Plymouth Energy Community (PEC) is working with Plymouth City Council to develop a community-owned solar farm.
The solar project will be located at an old landfill site, with PEC having now completed feasibility studies with support from a government grant. These showed the project could generate 14,284MWh per year while providing a 10% improvement in biodiversity.
PEC already owns and manages 20% of Plymouth’s renewable power infrastructure, with this new project to be three times bigger than the 4MW Ernsettle solar farm, also owned by PEC.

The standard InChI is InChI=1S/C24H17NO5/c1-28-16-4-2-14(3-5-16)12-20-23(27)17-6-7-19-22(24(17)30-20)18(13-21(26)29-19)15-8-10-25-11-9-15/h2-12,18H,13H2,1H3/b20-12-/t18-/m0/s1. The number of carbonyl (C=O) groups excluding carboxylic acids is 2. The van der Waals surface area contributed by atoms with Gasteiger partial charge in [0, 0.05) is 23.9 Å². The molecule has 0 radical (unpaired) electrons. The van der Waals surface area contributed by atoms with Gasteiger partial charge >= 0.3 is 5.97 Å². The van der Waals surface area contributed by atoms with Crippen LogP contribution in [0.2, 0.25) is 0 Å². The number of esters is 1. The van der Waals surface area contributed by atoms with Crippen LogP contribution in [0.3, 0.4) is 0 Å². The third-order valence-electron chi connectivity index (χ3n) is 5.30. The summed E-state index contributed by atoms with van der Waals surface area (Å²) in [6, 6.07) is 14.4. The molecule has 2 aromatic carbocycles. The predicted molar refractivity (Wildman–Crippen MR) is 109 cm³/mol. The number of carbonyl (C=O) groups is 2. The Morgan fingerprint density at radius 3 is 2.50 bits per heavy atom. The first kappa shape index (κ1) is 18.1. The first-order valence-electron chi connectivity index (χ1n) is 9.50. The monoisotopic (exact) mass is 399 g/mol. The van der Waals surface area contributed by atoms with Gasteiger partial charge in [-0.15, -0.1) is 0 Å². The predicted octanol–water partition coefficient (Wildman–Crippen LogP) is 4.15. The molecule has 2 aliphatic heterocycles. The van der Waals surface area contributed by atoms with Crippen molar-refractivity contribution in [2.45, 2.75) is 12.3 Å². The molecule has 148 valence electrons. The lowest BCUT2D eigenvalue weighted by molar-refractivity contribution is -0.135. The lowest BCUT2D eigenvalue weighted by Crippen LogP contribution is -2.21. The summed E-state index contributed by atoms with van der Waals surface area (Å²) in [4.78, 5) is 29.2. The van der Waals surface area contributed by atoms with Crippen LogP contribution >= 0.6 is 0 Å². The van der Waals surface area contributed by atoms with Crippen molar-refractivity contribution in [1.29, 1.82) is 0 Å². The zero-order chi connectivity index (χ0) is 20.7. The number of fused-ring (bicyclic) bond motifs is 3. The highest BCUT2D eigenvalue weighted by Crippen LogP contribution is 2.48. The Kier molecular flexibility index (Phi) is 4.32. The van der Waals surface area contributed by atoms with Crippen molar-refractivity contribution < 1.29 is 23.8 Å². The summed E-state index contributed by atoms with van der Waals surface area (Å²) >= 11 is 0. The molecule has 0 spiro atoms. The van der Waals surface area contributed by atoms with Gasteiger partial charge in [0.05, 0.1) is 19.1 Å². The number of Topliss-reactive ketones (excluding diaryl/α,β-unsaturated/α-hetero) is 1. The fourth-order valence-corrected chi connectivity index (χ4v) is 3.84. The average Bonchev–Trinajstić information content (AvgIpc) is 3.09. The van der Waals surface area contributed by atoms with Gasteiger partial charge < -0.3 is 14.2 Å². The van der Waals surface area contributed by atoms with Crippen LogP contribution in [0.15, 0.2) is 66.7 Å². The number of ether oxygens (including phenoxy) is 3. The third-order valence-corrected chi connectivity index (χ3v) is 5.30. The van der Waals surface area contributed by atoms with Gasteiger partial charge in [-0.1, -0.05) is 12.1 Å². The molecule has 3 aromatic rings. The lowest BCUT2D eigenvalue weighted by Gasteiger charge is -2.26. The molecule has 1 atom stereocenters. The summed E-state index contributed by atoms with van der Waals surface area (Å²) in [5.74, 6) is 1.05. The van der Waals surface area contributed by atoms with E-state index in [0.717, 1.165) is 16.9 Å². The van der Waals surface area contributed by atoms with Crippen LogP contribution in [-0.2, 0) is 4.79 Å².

The organisation said that a community-owned solution will maximise the local economic benefits of the investment and ensure any surpluses are invested into other local projects that respond to climate change and tackle fuel poverty.
Maddi Bridgeman, cabinet member for environment and street scene, Plymouth City Council, said: “Our collaboration with PEC is widely seen as a national and international exemplar for how councils and local community led organisations cooperate to scale up grass roots response to climate change.”
Research from the Solar Centre in January found that when looking at solar investment per million pounds of council budget between 2015-2020, Plymouth has invested the second highest amount, beaten only by the London Borough of Merton.